It happens every year. You tell yourself that you’re going to get in shape for the summer. You plan on losing weight, getting stronger, and moving better.
Inevitably, as you start to get on a roll, things start to fall apart. You’re invited to graduation party after graduation. Your nieces and nephews all have birthdays in July, so of course you’ll be going out to eat at their favorite pizza place for that.
These are all normal happenings in the life of an adult (or a middle-aged person, whatever you like to be called. I’m pretty sure no one has ever confused me with being an adult). We have obligations that pop, parties that happen, and events that throw our plans off track. Like Mike Tyson once said, everybody has a plan until you get punched in the face.
But what if you not only had a plan for when things are going smoothly. What if you also had a plan for the proverbial punch in the face? Do you think you’d be more successful in your fitness endeavors? How likely would you be to actually hit your weight loss goal then?
Well, if you’re lucky, by the end of this article, you may have such a plan. As a matter of fact, there’s no reason you shouldn’t (because I’m basically going to lay one out for you), unless you decide to completely turn a deaf ear to this content.
Before we get to that, let’s learn a little bit about intentions…
When Plans Go Array
One of the biggest excuses I hear as a fitness professional when it comes to why one was unable to stick to their nutrition is because of obligations. We all have obligations of some sort or another. For most of us, the obligations that tend to trip us up in our pursuit of better nutrition are going out to eat and parties.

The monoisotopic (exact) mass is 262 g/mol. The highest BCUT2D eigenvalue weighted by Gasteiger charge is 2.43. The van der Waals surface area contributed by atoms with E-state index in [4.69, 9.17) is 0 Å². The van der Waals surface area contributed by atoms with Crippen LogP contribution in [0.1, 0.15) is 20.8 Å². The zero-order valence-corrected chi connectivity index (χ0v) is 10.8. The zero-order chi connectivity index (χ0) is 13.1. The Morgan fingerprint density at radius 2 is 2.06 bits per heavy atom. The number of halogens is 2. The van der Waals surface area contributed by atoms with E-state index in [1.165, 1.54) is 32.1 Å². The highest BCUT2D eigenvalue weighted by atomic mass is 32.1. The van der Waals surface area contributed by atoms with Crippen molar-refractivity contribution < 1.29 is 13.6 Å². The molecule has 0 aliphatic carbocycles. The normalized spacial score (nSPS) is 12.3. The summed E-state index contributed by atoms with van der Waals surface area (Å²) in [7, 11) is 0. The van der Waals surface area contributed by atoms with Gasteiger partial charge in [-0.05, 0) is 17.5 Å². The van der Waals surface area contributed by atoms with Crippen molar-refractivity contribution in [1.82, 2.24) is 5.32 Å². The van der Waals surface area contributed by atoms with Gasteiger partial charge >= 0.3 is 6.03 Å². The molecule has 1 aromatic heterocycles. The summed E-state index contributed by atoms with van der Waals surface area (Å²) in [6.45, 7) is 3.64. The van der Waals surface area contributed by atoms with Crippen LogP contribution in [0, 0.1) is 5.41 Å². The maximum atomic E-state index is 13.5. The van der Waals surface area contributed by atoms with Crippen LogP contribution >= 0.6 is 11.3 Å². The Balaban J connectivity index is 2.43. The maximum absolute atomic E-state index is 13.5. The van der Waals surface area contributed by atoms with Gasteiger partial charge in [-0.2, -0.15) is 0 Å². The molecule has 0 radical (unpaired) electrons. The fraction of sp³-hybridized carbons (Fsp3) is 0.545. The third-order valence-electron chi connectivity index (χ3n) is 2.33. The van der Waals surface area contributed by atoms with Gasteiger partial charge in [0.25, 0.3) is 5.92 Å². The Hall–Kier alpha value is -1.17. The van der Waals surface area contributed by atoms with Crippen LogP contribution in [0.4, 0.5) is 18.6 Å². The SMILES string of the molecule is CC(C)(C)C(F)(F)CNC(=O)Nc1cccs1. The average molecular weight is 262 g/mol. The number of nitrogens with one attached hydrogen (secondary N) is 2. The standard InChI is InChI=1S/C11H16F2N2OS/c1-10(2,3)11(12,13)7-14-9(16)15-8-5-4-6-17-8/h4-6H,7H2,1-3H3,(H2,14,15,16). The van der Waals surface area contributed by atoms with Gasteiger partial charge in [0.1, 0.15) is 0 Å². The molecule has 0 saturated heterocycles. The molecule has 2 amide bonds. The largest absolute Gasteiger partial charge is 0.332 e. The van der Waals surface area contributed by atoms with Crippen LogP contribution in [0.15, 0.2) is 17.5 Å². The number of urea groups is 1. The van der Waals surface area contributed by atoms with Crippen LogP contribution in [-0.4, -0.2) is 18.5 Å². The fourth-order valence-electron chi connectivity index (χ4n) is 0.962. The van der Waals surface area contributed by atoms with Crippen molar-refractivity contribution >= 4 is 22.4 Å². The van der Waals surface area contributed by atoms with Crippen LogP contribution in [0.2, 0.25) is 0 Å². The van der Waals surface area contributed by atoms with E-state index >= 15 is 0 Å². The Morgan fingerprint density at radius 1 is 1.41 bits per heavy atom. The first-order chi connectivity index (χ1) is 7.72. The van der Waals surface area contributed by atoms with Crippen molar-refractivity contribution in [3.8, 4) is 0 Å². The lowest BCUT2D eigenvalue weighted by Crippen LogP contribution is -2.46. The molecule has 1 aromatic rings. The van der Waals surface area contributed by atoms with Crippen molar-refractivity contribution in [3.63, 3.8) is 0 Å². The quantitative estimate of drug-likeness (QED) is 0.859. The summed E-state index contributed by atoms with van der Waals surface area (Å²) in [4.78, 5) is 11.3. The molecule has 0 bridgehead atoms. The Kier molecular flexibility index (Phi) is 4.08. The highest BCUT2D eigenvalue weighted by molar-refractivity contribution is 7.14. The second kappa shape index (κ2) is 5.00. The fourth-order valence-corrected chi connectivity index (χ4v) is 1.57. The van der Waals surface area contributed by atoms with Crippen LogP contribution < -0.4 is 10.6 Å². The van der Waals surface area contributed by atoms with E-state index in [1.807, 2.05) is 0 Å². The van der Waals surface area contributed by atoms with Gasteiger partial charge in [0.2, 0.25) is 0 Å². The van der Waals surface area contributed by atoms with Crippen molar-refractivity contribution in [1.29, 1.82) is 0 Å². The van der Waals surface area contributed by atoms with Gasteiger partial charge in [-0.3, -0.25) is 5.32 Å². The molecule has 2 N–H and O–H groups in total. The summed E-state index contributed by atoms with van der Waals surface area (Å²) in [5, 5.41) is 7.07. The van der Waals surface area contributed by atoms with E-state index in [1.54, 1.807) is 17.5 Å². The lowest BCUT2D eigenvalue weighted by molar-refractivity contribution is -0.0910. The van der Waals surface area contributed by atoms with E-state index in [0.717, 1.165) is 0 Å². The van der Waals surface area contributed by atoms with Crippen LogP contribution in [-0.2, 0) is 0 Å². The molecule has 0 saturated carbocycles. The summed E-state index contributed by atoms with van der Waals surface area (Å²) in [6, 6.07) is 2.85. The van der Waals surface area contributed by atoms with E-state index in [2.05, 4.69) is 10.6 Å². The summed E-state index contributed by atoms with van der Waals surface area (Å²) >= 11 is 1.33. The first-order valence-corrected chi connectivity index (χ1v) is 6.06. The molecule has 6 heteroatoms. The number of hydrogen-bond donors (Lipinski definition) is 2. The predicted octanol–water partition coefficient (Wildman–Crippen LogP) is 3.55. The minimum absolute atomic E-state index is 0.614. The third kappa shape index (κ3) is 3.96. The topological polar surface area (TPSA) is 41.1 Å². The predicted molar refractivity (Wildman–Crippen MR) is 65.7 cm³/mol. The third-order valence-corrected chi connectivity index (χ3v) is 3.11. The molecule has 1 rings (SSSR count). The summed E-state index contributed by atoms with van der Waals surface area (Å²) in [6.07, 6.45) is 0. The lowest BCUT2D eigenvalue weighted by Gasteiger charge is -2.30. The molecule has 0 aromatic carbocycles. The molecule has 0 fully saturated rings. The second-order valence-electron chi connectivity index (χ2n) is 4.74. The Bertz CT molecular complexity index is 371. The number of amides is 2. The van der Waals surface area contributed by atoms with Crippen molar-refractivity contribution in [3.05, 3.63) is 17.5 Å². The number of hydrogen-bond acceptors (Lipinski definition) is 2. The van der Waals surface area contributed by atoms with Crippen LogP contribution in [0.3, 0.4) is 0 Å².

Both of these situations can be tough. First, it’s hard to know what you will have available for food when you’re trying to adhere to certain nutritional guidelines. Especially in a party setting. Going to parties, you just don’t know what types of food will be there for you to consume.
Peer pressure is another big factor that plays into these scenarios (yes, even us big adults get peer pressured. Here’s a social test you can try: if you generally go out with your friends and have a couple of drinks, try deciding not to have a drink and instead only have water the next time you go out together. See what types of looks and remarks you get, then try to resist the urge to give in. Peer pressure). When you’re with friends and family, you simply feel more obligated to eat and drink what they’re eating and drinking.
And sometimes it’s okay to decide to jump off the wagon. I certainly enjoy partaking in a bit of brownies and ice cream from time to time (okay…maybe it’s more like every other week…fine, maybe it’s more like every weekend…there, are you happy?!?). Especially if you’re the kind of person that can get back on the wagon the next day.
But, for he majority of us, we don’t fall into the category of being able to get back to our clean nutritional habits after a night of indulging. We typically convince ourselves that we’ll jump back on it on Monday. Or, if you happen to go out in the middle of the week, you tell yourself that you’ve already ruined the week, so you might as well eat what you want.
Some of this is mind games that we play on ourselves to make us feel better. And some of it is deep psychological stuff that needs dealt with professionally. But most of this self-sabotage can be avoided if you only have a plan. A plan for getting punched in the face when you don’t see it coming.
Implementation Intentions and Staying on track
The aforementioned nutritional indiscretions don’t happen because you didn’t have good intentions. Absolutely you wanted to choose a good meal when you went to Cheesecake Factor. But, once you got there, you saw the 257 varieties of cheesecake available and couldn’t help but try at least a couple of them.
Intentions are all well and good. But intentions mean nothing without follow through. And, for us, our follow through means setting new intentions. More specifically, we’re going to learn how to set implementation intentions.